"The older warehouses are not going to have berms unless the owners come in and say they’re going to build them," Spaulding said. “That’s up to them.”
Blincoe said current safety regulations are adequate, but voluntary upgrades are a good idea.
"A lot of these have been standing for a hundred years, it’s probably better if they have containment around them, rather than not," he said. Spaulding estimates 15 to 20 warehouses have been built in Nelson County since the 2000s, all with containment ditches.
But failure to upgrade old buildings can lead to problems worse than spilled bourbon.
In 2003, a lightning strike at a Jim Beam warehouse turned more than 800,000 gallons of bourbon into a spinning cyclone of fire. Firefighters doused two nearby warehouses with water to save them. There were no reports of injuries.
“Flames jumped more than 100 feet high, and burning alcohol flowed into a creek, which firefighters dammed so the blaze couldn’t spread," the 2009 Loss Symposium report said.
Spaulding said the Jim Beam warehouse that burned had no sprinkler system.
In 2010, at the urging of distillers who wanted to simplify new construction permitting, the state for the first time added uniform requirements specific to bourbon warehouses, said Eric Gregory, president of the Kentucky Distiller's Association.
One major change: fire suppression systems required in new warehouses taller than five stories.
Still, Spaulding said, few warehouses of any height have sprinklers.
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Bardstown has seen three major bourbon blazes since 1996, but local fire officials say their main response plan is to "turn on the hoses and show up."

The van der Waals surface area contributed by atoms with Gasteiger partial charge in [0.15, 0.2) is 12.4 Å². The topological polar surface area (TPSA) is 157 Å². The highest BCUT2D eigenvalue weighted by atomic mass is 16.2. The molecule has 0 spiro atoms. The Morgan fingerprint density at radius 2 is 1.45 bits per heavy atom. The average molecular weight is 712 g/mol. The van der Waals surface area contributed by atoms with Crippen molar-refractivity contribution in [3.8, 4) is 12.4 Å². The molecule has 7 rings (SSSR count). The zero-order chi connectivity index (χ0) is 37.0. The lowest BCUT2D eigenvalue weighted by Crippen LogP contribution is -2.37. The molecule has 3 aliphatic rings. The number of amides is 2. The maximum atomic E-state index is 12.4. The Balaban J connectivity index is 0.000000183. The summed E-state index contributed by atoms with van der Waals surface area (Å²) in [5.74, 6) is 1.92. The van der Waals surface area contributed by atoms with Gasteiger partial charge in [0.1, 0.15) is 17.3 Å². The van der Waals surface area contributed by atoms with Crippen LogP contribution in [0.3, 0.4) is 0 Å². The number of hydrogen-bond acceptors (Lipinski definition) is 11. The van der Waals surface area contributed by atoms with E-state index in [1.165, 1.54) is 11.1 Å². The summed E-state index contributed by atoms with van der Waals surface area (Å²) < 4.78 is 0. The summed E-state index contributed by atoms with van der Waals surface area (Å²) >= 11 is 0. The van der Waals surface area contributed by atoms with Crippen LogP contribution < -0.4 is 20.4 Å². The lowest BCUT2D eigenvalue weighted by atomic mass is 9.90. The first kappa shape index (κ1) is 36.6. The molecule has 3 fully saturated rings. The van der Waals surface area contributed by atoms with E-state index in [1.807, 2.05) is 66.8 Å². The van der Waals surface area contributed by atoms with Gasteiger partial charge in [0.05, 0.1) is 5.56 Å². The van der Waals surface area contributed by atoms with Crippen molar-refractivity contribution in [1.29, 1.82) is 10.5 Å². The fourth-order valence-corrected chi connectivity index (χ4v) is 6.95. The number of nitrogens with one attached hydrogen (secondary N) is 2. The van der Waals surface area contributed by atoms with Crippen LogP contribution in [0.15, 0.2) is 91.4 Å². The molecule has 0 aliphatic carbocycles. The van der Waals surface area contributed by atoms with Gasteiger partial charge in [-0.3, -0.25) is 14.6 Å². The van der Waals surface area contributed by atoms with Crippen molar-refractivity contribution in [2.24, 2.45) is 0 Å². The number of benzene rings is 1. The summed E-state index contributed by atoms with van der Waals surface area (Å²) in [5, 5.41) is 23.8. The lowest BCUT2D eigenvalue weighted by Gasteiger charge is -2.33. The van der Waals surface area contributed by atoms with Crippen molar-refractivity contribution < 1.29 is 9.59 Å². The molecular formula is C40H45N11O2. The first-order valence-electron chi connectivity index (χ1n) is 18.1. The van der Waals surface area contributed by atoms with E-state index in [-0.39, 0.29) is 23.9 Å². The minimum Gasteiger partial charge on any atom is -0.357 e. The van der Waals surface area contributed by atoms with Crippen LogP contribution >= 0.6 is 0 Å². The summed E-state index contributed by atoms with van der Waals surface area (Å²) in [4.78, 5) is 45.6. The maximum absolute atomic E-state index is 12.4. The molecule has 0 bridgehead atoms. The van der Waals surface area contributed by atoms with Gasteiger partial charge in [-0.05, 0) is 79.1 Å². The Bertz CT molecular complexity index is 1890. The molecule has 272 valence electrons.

Bardstown Fire Chief Bill Mattingly described his department's efforts as reactionary, with a response plan still in the early stages of development 20 years after Heaven Hill burned.
He said his firefighters perform annual fire safety inspections of all distillery buildings and check new construction.
But that's only for the four distilleries within the city limits, Spaulding said. Dozens of warehouses are in the county, where Nelson County Fire Capt. Kevin Gates said his department doesn't have enough staff to do warehouse inspections.
Gregory said none of that adds up to a need for more regulation.
"We hope this is an isolated incident and we don't want to jump to any conclusions," Gregory said. "If we had multiple warehouse collapses in Kentucky, then I'd say there is a need to look into regulation."
Even county building officials say safety and security regulation is best left to the distillers themselves.
In May 2003, Bardstown took on the special distinction of doing all code enforcement inspections for distilleries anywhere in Nelson County, said County Judge-Executive Dean Watts.
Watts said the state has enough to deal with, and that the local government is more in tune with the needs of the distilleries.
Though county inspections are limited to new construction, Watts said that's good enough for him.
"Who likes to spend money if they don't have to?" Watts said. "There's no distillery that wants a warehouse to collapse. There's a lot of money involved."